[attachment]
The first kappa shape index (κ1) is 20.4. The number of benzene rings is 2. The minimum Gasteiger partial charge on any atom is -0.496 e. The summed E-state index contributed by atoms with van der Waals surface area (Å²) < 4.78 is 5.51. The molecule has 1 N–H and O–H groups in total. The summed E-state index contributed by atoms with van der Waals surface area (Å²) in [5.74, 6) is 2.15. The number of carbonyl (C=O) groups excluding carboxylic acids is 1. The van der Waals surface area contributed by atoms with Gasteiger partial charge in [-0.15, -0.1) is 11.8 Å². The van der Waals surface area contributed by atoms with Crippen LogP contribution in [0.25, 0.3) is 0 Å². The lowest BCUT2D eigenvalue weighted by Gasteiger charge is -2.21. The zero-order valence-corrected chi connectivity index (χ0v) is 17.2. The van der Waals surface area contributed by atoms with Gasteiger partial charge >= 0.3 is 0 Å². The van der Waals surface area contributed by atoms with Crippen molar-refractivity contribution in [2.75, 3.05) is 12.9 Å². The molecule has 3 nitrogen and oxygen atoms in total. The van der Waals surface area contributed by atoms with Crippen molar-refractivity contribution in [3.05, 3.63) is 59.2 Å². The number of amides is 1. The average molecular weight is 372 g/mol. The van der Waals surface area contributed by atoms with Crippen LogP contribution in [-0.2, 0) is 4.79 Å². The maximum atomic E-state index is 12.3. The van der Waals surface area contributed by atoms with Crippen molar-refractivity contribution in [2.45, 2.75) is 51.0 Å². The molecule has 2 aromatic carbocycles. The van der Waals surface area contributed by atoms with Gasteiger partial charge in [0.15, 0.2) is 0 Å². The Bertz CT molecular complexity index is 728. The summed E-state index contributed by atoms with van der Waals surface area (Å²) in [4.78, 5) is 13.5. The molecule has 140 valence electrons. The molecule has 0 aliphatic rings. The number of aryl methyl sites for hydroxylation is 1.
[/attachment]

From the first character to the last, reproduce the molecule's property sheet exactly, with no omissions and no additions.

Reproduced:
The first kappa shape index (κ1) is 20.4. The number of benzene rings is 2. The minimum Gasteiger partial charge on any atom is -0.496 e. The summed E-state index contributed by atoms with van der Waals surface area (Å²) < 4.78 is 5.51. The molecule has 1 N–H and O–H groups in total. The summed E-state index contributed by atoms with van der Waals surface area (Å²) in [5.74, 6) is 2.15. The number of carbonyl (C=O) groups excluding carboxylic acids is 1. The van der Waals surface area contributed by atoms with Gasteiger partial charge in [-0.15, -0.1) is 11.8 Å². The van der Waals surface area contributed by atoms with Crippen LogP contribution in [0.25, 0.3) is 0 Å². The lowest BCUT2D eigenvalue weighted by Gasteiger charge is -2.21. The zero-order valence-corrected chi connectivity index (χ0v) is 17.2. The van der Waals surface area contributed by atoms with Gasteiger partial charge >= 0.3 is 0 Å². The van der Waals surface area contributed by atoms with Crippen molar-refractivity contribution in [2.75, 3.05) is 12.9 Å². The molecule has 3 nitrogen and oxygen atoms in total. The van der Waals surface area contributed by atoms with Crippen molar-refractivity contribution in [3.05, 3.63) is 59.2 Å². The number of amides is 1. The average molecular weight is 372 g/mol. The van der Waals surface area contributed by atoms with Crippen LogP contribution in [-0.2, 0) is 4.79 Å². The maximum atomic E-state index is 12.3. The van der Waals surface area contributed by atoms with Crippen molar-refractivity contribution in [2.45, 2.75) is 51.0 Å². The molecule has 2 aromatic carbocycles. The van der Waals surface area contributed by atoms with Gasteiger partial charge in [0.15, 0.2) is 0 Å². The Bertz CT molecular complexity index is 728. The summed E-state index contributed by atoms with van der Waals surface area (Å²) in [4.78, 5) is 13.5. The molecule has 140 valence electrons. The molecule has 0 aliphatic rings. The number of aryl methyl sites for hydroxylation is 1.